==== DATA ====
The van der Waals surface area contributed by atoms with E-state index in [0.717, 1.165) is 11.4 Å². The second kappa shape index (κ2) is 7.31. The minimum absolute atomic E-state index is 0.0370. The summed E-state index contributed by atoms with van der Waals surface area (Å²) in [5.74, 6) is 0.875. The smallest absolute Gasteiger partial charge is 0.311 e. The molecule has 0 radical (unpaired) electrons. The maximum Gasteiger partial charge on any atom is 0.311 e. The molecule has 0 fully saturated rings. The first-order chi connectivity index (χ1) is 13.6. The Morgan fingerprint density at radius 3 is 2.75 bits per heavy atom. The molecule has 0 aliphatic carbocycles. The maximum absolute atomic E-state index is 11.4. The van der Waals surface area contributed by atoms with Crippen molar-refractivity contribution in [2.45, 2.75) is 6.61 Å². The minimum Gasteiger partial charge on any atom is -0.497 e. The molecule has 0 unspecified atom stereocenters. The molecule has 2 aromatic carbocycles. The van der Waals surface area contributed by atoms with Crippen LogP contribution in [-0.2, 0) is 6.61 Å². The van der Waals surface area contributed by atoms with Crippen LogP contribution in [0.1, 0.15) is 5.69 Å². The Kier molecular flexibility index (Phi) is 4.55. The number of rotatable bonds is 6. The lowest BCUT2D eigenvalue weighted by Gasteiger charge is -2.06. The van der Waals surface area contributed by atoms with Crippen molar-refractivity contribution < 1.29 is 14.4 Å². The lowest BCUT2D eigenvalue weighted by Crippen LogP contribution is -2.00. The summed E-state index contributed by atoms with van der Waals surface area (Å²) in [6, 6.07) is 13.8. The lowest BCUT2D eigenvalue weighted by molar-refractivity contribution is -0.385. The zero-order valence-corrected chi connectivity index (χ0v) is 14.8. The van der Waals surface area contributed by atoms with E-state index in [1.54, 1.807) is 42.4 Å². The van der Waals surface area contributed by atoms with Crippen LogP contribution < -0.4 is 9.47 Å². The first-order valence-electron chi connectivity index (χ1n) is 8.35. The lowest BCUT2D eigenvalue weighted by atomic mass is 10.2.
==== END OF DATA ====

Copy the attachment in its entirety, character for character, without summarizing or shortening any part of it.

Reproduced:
The van der Waals surface area contributed by atoms with E-state index in [0.717, 1.165) is 11.4 Å². The second kappa shape index (κ2) is 7.31. The minimum absolute atomic E-state index is 0.0370. The summed E-state index contributed by atoms with van der Waals surface area (Å²) in [5.74, 6) is 0.875. The smallest absolute Gasteiger partial charge is 0.311 e. The molecule has 0 radical (unpaired) electrons. The maximum Gasteiger partial charge on any atom is 0.311 e. The molecule has 0 fully saturated rings. The first-order chi connectivity index (χ1) is 13.6. The Morgan fingerprint density at radius 3 is 2.75 bits per heavy atom. The molecule has 0 aliphatic carbocycles. The maximum absolute atomic E-state index is 11.4. The van der Waals surface area contributed by atoms with Crippen molar-refractivity contribution in [2.45, 2.75) is 6.61 Å². The minimum Gasteiger partial charge on any atom is -0.497 e. The molecule has 0 unspecified atom stereocenters. The molecule has 2 aromatic carbocycles. The van der Waals surface area contributed by atoms with Crippen LogP contribution in [-0.2, 0) is 6.61 Å². The van der Waals surface area contributed by atoms with Crippen LogP contribution in [0.1, 0.15) is 5.69 Å². The Kier molecular flexibility index (Phi) is 4.55. The number of rotatable bonds is 6. The lowest BCUT2D eigenvalue weighted by Gasteiger charge is -2.06. The van der Waals surface area contributed by atoms with Crippen molar-refractivity contribution < 1.29 is 14.4 Å². The lowest BCUT2D eigenvalue weighted by Crippen LogP contribution is -2.00. The summed E-state index contributed by atoms with van der Waals surface area (Å²) in [6, 6.07) is 13.8. The lowest BCUT2D eigenvalue weighted by molar-refractivity contribution is -0.385. The zero-order valence-corrected chi connectivity index (χ0v) is 14.8. The van der Waals surface area contributed by atoms with E-state index in [1.54, 1.807) is 42.4 Å². The van der Waals surface area contributed by atoms with Crippen LogP contribution < -0.4 is 9.47 Å². The first-order valence-electron chi connectivity index (χ1n) is 8.35. The lowest BCUT2D eigenvalue weighted by atomic mass is 10.2.